Mansley et al. further demonstrate that insulin stimulates ENaC, but it does so by stimulating cellular PI3K and SGK1 activity instead of SGK1 expression (Mansley et al. 2016). Interestingly, when mpkCCDc14 cells are pretreated with cyclohexamide, insulin‐stimulated cellular PI3K or SGK1 activity is eliminated, yet insulin‐stimulated ENaC current remains unaffected. These findings are surprising because it contradicts prior work showing the following: (1) inhibiting PI3K blocks insulin or IGF‐1‐stimulated ENaC current (Record et al. 1998; Gonzalez‐Rodriguez et al. 2007; Pavlov et al. 2013); and (2) inhibiting PI3K abolishes insulin or IGF‐1‐induced phosphorylation and activation of SGK1 (Wang et al. 2001; Gonzalez‐Rodriguez et al. 2007). It is notable that Mansfield et al. have not yet confirmed whether pretreatment of cells with a direct PI3K inhibitor would yield similar results, nor have they evaluated how insulin might stimulate ENaC in the absence of PI3K activity. It is possible that cyclohexamide, a protein synthesis inhibitor, inhibits an array of signaling pathways that ultimately preserves insulin‐stimulated ENaC current regardless of the status of PI3K activity. Nonetheless, there is evidence for dissociation between insulin‐stimulated PI3K activation and insulin‐stimulated PKB activity in insulin‐resistant adipocytes and skeletal muscle (Kim et al. 1999a,b; Nadler et al. 2001; Kruszynska et al. 2002), leaving open the possibility that there may be genuine dissociation between insulin‐stimulated PI3K/SGK1 activation and insulin‐stimulated ENaC current.
While the notion that insulin can stimulate ENaC via SGK1 is not new, the physiological significance of such signaling is still not clear. Global deletion of SGK1 in mice prevents high blood pressure that is induced by high fat feeding, a commonly used maneuver to induce insulin resistance (Huang et al. 2006); however, this study did not explicitly examine whether elevated ENaC activity was responsible for high‐fat diet‐induced high blood pressure (Huang et al. 2006). Indeed, the question of whether ENaC mediates renal Na+ retention and high blood pressure in the context of insulin resistance is still controversial. Acute administration of insulin to rats induces apical localization of ENaC in the cortical collecting duct (Tiwari et al. 2007). Moreover, deletion of insulin receptors from the collecting duct in mice decreases ENaC activity (Pavlov et al. 2013), implying that hyperinsulinemia would lead to elevated ENaC activity. However, acute administration of insulin, at concentrations found in insulin‐resistant humans and rodents, fails to increase ENaC activity in split‐open rat cortical collecting duct (Frindt and Palmer 2012). Finally, Nizar et al. have assiduously demonstrated that ENaC does not mediate renal Na+ retention or salt‐sensitive increases in blood pressure in a high fat‐fed mouse model of insulin resistance (Nizar et al. 2016). Collectively, these in vivo studies underscore the importance of testing the physiological significance of insulin‐ENaC signaling in animal models of insulin resistance.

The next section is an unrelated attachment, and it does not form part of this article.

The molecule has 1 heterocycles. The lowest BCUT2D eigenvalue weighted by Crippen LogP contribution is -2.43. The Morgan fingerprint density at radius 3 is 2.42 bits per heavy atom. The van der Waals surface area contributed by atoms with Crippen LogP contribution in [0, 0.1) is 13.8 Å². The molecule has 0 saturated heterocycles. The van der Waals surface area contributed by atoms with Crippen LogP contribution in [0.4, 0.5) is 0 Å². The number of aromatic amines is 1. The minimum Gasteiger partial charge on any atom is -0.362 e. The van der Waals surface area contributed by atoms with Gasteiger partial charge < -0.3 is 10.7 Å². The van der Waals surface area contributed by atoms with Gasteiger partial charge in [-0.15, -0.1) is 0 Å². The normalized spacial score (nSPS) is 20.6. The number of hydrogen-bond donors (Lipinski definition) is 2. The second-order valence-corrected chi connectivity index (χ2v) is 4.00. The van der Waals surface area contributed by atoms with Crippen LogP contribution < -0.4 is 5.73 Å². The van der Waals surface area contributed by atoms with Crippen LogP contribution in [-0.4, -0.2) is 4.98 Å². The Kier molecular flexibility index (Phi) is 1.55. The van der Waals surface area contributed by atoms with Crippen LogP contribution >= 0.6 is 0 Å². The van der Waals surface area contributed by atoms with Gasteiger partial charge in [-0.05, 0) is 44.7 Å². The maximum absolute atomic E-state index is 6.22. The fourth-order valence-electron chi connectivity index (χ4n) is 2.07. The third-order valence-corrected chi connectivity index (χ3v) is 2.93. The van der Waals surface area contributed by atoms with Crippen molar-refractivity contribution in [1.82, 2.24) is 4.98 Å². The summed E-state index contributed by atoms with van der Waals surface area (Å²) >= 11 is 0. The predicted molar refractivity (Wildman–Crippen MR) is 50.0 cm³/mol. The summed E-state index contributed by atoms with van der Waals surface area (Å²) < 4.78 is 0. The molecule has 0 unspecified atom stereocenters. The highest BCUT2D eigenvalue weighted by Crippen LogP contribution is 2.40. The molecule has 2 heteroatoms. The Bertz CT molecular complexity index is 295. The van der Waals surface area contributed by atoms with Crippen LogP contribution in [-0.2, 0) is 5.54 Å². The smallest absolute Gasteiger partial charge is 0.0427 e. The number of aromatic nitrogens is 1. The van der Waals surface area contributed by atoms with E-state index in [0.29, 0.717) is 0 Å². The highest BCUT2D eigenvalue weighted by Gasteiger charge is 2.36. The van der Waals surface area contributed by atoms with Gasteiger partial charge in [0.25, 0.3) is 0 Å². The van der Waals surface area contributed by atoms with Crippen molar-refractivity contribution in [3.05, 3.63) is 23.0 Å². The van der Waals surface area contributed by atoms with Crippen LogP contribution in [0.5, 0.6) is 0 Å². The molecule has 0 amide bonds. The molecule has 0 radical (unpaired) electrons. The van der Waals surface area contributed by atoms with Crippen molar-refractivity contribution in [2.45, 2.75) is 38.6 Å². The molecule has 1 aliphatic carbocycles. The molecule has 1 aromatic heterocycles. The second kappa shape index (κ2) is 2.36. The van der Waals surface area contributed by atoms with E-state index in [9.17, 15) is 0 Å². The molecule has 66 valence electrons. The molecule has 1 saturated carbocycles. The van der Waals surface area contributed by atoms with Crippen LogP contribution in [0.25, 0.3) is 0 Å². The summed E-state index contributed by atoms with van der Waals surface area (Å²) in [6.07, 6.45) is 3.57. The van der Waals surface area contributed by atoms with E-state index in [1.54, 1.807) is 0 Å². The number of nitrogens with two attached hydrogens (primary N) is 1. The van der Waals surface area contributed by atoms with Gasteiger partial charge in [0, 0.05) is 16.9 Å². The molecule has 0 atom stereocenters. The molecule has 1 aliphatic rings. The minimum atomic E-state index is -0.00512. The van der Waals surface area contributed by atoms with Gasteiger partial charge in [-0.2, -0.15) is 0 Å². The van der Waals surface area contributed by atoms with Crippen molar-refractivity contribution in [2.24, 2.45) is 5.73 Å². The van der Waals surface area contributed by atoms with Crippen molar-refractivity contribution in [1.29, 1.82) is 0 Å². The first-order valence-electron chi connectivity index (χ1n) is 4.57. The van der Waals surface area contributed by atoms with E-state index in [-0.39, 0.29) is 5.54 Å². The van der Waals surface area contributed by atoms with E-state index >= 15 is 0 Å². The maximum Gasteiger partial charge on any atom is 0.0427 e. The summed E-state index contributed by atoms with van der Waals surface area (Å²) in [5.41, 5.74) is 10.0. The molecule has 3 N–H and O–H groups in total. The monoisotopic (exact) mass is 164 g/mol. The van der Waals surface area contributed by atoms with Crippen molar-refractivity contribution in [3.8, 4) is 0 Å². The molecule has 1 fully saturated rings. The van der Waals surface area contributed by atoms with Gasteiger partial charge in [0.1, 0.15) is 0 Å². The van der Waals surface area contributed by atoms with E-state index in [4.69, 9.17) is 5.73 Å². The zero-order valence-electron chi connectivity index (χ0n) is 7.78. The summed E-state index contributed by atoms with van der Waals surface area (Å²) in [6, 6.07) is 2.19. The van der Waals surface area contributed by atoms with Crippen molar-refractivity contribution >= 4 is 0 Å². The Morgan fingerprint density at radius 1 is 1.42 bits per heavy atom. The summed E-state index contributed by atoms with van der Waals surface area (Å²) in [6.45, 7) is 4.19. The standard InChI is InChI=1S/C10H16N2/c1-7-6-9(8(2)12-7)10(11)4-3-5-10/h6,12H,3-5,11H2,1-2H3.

Returning to this study, Mansley et al. may have identified a new path by which insulin stimulates ENaC that is independent of PI3K. If verified with experiments that directly inhibit PI3K, this finding raises new questions about how insulin might stimulate ENaC in the absence of PI3K activity. What are the parallel pathways that enable the dissociation between insulin‐stimulated PI3K/SGK1 activation and insulin‐stimulated ENaC current? Does the level of PI3K activity change in the cortical collecting duct under conditions of insulin resistance? If insulin can stimulate ENaC independent of PI3K, does a decrease in PI3K activity in the cortical collecting duct lead to a decrease renal Na+ retention or blood pressure? Such questions are best answered back again in animal models of insulin resistance, where these pathways can be characterized under the appropriate pathophysiological contexts and their physiological significance can be properly ascertained.
- Manuscript Received: May 2, 2016.
- Manuscript Accepted: May 3, 2016.
- © 2016 The Authors. Physiological Reports published by Wiley Periodicals, Inc. on behalf of the American Physiological Society and The Physiological Society.